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2021.09.29 Simulation

PFC Circuits: Examination of Optimum Dead Time Values

Optimization of PFC Circuits

PFC Circuits: Examination of Optimum Dead Time Values

Here we examine how best to estimate the optimum dead time in a bridge circuit.

Example Circuit

As an example circuit, the simulation circuit“A-6. PFC CCM Synchro Vin=200V Iin=2.5A” in the Power Device Solution Circuit/AC-DC PFC list is used (see Fig.16). Details of the circuit diagram can also be seen here.

This circuit performs synchronous rectification, and so simulations were used to study optimum values for the dead times of the SCT2450KE SiC MOSFETs on the high side (HS) and low side (LS), that is, the shortest times for which shoot-through currents do not occur. The respective dead times are set using the parameters TD1 (HS) and TD2 (LS) of the PWM controllers in the simulator.


Fig. 16: PFC simulation circuit” A-6. PFC CCM Synchro Vin=200V Iin=2.5A”

Losses During Dead Time Periods

Fig. 17 shows the flow of current during a dead time period. In a circuit with a bridge configuration, dead times must be kept long enough to ensure that shoot-through currents are prevented, but if they are set unnecessarily long, losses increase. This is because during a dead time period a SiC MOSFET is in the off state, so that current flows through the body diode. Body diodes generally have large conduction losses, and if a body diode is conducting for a long time period, losses increase.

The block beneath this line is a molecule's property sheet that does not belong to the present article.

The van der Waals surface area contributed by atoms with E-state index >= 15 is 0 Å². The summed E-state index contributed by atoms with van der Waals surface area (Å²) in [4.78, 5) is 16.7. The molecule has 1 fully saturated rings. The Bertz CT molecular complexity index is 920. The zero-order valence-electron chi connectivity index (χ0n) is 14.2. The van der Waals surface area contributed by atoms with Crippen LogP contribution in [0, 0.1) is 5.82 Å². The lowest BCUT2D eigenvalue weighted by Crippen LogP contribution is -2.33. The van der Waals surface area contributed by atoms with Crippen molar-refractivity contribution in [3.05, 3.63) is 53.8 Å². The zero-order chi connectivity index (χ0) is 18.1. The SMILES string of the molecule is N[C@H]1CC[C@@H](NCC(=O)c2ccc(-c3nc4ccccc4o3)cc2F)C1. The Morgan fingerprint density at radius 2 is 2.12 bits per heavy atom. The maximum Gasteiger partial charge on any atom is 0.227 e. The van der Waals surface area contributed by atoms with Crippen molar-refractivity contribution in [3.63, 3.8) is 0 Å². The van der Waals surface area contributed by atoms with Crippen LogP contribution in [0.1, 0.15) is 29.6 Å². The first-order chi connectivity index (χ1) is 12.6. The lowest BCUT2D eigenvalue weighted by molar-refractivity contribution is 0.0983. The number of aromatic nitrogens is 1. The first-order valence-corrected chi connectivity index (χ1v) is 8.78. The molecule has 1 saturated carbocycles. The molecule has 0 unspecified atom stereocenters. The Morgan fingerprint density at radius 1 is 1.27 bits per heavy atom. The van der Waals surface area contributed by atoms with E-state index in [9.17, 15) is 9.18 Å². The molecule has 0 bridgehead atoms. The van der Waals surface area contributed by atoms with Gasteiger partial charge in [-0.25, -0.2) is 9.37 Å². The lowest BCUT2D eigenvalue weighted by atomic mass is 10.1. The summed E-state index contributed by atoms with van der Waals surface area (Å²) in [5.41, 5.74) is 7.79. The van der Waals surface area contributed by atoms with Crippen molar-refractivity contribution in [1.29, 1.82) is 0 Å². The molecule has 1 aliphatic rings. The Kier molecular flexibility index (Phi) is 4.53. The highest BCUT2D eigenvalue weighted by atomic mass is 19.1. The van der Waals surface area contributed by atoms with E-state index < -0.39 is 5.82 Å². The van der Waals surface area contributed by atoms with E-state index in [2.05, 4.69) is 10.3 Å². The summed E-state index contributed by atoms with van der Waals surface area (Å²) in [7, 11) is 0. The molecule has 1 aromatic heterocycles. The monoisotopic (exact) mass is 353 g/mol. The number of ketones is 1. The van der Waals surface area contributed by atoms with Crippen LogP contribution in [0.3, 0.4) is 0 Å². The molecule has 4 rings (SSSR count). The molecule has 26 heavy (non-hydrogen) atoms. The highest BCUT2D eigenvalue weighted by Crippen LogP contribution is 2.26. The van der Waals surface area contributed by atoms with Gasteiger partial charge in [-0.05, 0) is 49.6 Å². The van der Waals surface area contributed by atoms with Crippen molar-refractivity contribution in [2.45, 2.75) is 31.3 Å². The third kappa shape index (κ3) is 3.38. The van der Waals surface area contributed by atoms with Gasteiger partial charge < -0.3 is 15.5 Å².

Fig. 17: Current flowing during a dead time period

Dead Time and Power Factor

Fig. 18 shows the relation between the dead time length and the inductor current IL. If the dead time is too long, operation in the low-voltage region becomes discontinuous, the inductor current waveform is distorted, and the power factor is worsened. Hence setting the dead time to be unnecessarily long is disadvantageous from the standpoint of the power factor as well.


Fig. 18: Relation between dead time length and inductor current IL

Examination of Optimum Dead Time

Fig. 19 shows loss simulation results for a SiC MOSFET when the dead time is changed.


Fig. 19: Loss simulation results for a SiC MOSFET in which the dead time is changed

When the dead time is 50 ns or less, the flowing of a shoot-through current causes losses to increase sharply. Conversely, if the dead time is too long, the conduction time of the body diode in the HS SiC MOSFET is lengthened, and under these conditions as well, losses increase. SiC MOSFET losses are minimized when the dead time is the shortest possible time without the occurrence of a shoot-through current; in this example, we see that this optimum dead time is 100 ns. However, the switching speed varies depending on the temperature, variation in the manufacturing lot, and other factors, and so in general a margin of about 100 ns must be included. Hence in this case, 200 ns should be regarded as the optimum dead time.

Key Points:

・The dead time settings in a bridge circuit are related to losses and safety, and so must be studied thoroughly.

・The optimum value for the dead time is the shortest time at which a shoot-through current does not occur.

・The switching speed of a switching element varies depending on such factors as the temperature and variation in the manufacturing lot, and so a margin must be added to this shortest time in the design stage.

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